1. Please take 30 seconds to register your free account to remove most ads, post topics, make friends, earn reward points at our store, and more!  
    TalkBass.com has been uniting the low end since 1998.  Join us! :)

Recording with a big band

Discussion in 'Miscellaneous [DB]' started by Ben Rose, Mar 21, 2005.

  1. Ben Rose

    Ben Rose

    Jan 12, 2004
    I haven't found this topic in another thread yet, so hopefully I'm not duplicating efforts here.

    Does anybody have tips for recording with a big band? I'll be recording another CD with my big band this May, but in the past I have used the slab. At least some of the songs on this recording will be on DB. Hopefully I will have something that I can submit to TB when all is said and done.

    We record in a large high school band room. The band sets up in a large square facing inwards. In the past, every instrument has been mic'd separately and a DI has been taken from the guitar & bass. I set up between the drummer and the guitarist. Can I still set up in this situation without getting too much bleed from the drums, assuming the upright is mic'd, which I would prefer? How can I balance being loud enough in the room for the rest of the band, while still not sounding overly amplified on the recording? Should I just use the sound of the pickup (Schertler Stat-B)? One song will feature the bass as the melody instrument. Should I track the bass separately for this song, at least for the head and solo?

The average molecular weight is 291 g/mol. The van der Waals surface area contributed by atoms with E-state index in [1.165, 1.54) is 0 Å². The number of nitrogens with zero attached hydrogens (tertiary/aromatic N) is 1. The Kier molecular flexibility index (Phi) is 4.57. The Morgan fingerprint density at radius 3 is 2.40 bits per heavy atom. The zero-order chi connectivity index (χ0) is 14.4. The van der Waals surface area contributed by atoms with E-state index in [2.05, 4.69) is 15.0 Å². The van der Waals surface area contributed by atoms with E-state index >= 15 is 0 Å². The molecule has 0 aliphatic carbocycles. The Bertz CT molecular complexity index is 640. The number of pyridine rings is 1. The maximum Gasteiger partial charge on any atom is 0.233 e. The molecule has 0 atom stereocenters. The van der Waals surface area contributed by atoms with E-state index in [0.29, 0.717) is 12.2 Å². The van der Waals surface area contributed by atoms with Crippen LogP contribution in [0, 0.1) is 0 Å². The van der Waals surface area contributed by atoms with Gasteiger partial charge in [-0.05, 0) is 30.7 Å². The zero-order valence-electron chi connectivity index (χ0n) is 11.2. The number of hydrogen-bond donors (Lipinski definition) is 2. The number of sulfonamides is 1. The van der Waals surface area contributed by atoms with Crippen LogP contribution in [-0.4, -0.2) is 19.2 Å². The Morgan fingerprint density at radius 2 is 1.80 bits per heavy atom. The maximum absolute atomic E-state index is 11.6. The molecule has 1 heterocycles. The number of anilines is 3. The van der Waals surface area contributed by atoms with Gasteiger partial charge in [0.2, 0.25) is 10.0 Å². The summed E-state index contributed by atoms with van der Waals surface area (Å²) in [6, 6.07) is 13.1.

2. Ed Fuqua

    Ed Fuqua

    Dec 13, 1999
    Chuck Sher publishes my book, WALKING BASSICS:The Fundamentals of Jazz Bass Playing.
    Unfortunatly, that's not the optimum arangement for making a recording. If you mic the upright, there will need to be baffles (gobos) set up to minimise bleed. If you're recording multi track, volume won't be a problem cause everyone should have a seperate headphone mix. My assumption is (because you guys are going for low budget venue) that you're going to be going direct to 2 track. In which case - no seperate monitor mix and you/re going to need to be heard by the rest of the band in as "live" a manner as possible, with the trade off being a sacrifice in the sound quality of the bass.

    I've never been happy with the sound of the pick up direct into the board, the live to 2 stuff that I've done most was just dry (mic on the bass), some was a direct out of the amp (ugly).

    Best of luck.
  3. Monte


    Jan 9, 2001
    DFW Area, Tejas
    While not ideal, have the engineer mess around with you going direct from your Stat B. It is not as good as the Dyn B for direct recording (I've had a lot of luck with it going direct), but it is not a piezo and not as harsh as most pickups direct. If he is a good engineer, I'd be willing to bet he can get a usable sound.

  4. Ben Rose

    Ben Rose

    Jan 12, 2004
    We are multi-tracking (48 track I think), but we will not get our own headphone mix, or any headphones at all. So, yes, I need to be heard as in a live capacity, although the recording sessions are typically at a lower volume than live. I imagine that if I want baffles, I'll have to supply my own. Without headphones I may end up pretty isolated from the rest of the rhythm section.

    Has anyone tried recording with a small condenser mic like an ATM pro35 or similar? That may sound better than a pickup, and should not have as much bleed as a standard condenser mic, but I'm not sure what level of noise will be in the signal. I'm trying to avoid shelling out big bucks on an ATM right now.